You know what really happened. No one needs to remind you, or beat it into your head. And in the press box, many reporters had to delete their poetic, brilliant, award-winning “Georgia beats Alabama to win national championship” stories.
But, just for a moment, let’s image an alternate universe. Let’s imagine how the story would have been written if ….
ATLANTA — Lorenzo Carter got down on his knees for a moment and looked down at the ground, then leapt up and shrieked for joy. Davin Bellamy laid on the ground, on his back, looking up and smiling at the confetti raining down. Amid that confetti, Nick Chubb and Sony Michel embraced, and just kept embracing.
It had taken only milliseconds after the field goal attempt by Alabama’s Andy Pappanastos had sailed wide right for the Georgia sideline to erupt. Arms stretched outward, helmets thrown in the air. Even Kirby Smart, used to winning national championships and knowing he had to be a good winner, had forgotten himself for a moment, raised his arms and screamed the same way, and just as colorfully, as he had when the Rose Bowl ended a week earlier.
“I’m not going to be able to process this for a while,” said Georgia quarterback Jake Fromm, smiling and shaking his head at midfield, surrounded by cameras. “I mean … how did that happen?”
Rodrigo Blankenship, who kicked what proved to be the game-winning field goal, giving Georgia a 23-20 overtime victory, was one of the few not lost for words.
“So many people contributed to this night,” said Blankenship, still wearing his helmet over his goggled glasses, for an entire national audience to see. “This was a case of every player buying in, going all the way back to the offseason, believing in Kirby Smart and our coaches, and sure, getting a little lucky along the way.”
But Georgia, like any great team, also made its own luck.
The game was a topsy-turvy one of emotions: For three quarters it appeared Georgia would cruise to the win, leading 13-0 at halftime and then 20-7 after Fromm’s brilliant 80-yard touchdown pass to Mecole Hardman.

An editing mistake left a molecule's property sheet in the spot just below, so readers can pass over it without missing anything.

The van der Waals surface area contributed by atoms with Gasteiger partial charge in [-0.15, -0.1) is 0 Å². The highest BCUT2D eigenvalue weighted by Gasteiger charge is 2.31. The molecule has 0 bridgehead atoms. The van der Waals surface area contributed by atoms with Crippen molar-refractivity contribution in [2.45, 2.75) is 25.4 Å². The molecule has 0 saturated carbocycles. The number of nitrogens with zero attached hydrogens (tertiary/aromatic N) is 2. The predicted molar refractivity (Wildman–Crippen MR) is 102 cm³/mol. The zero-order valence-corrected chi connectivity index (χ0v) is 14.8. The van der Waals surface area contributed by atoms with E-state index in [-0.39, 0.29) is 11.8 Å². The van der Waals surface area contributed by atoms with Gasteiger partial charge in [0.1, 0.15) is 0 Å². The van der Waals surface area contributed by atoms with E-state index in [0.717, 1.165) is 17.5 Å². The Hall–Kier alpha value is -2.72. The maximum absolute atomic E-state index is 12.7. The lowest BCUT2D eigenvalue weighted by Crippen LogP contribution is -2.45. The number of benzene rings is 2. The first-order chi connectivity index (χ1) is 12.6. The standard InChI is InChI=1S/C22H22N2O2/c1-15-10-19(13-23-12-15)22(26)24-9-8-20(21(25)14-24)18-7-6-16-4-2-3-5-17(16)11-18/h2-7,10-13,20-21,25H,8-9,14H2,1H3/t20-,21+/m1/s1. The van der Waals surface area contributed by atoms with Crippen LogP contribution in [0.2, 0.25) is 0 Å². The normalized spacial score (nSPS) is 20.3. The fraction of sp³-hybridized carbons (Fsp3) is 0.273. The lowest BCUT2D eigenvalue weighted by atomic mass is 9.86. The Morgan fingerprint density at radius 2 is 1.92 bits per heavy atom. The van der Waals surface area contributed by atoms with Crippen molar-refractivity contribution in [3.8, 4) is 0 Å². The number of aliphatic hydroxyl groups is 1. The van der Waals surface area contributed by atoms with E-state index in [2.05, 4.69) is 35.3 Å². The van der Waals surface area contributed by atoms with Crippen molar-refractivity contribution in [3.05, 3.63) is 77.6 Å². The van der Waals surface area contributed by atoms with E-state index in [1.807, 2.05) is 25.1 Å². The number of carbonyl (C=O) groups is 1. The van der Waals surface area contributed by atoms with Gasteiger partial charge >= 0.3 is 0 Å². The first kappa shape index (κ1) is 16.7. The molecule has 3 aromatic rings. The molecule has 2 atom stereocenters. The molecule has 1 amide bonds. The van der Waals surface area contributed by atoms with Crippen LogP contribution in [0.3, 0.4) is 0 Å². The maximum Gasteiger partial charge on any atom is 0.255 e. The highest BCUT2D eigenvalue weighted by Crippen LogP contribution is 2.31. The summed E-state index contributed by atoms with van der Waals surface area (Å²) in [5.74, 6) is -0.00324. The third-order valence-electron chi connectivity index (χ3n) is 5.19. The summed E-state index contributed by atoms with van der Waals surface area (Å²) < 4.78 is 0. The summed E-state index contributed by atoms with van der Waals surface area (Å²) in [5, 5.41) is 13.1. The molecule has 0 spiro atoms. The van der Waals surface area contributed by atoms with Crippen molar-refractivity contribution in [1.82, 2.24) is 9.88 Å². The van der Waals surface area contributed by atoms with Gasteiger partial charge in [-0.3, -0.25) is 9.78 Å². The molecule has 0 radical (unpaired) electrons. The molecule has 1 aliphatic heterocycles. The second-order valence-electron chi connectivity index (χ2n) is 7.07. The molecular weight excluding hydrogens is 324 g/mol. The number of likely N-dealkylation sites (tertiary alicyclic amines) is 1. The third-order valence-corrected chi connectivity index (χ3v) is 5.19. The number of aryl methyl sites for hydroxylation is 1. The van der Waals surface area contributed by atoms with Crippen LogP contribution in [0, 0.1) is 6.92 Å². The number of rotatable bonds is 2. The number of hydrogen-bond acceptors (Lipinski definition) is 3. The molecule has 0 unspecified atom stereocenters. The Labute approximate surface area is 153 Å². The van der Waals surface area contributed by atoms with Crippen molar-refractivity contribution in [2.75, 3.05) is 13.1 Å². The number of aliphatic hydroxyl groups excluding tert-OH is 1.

Even some suspect officiating calls weren’t ruining the run. Tyler Simmons did not appear to be offsides when he blocked an Alabama punt, which if uncalled would have given UGA the ball in prime position with a 13-0 lead. That call will be a mere footnote now, as Georgia prevailed anyway.
Alabama, of course, did rally. The Crimson Tide did tie the game behind freshman quarterback Tua Tagovailoa and was in position to win the game at the end of regulation. But Pappanastos missed the field goal.
There was the lucky part for Georgia. Then Blankenship was just good, nailing the 51-yarder on the first possession of overtime.
The game ultimately would be decided on Alabama’s first play of overtime, with Bellamy bringing down Tagovailoa for a sack back to the 41-yard line. It would prove too much yardage to make up. A second-down heave to the end zone was broken up by Georgia safety Dominick Sanders, with an assist from cornerback Malkom Parrish, who jammed the receiver a few steps after the snap. A third-down draw play resulted in a 7-yard gain, contained by Roquan Smith, making what was probably the last great play of his great Georgia career. And on fourth down Nick Saban sent out Pappanastos, whose 51-yarder was just off.
“Did I believe we could do this?” Bellamy said, repeating the question from a reporter.
The senior outside linebacker, who came to Georgia in 2013, played for three defensive coordinators and two head coaches, and went through two 8-5 seasons, thought for a moment and smiled.
“Yeah, I thought we could do this. This was always a special team. But you know what? Even if we hadn’t, even if we had lost this game, even if we were only SEC and Rose Bowl champs, even if that was all we were ….”
Bellamy smiled, paused for emphasis and finished his thought.
“We were still a special team.”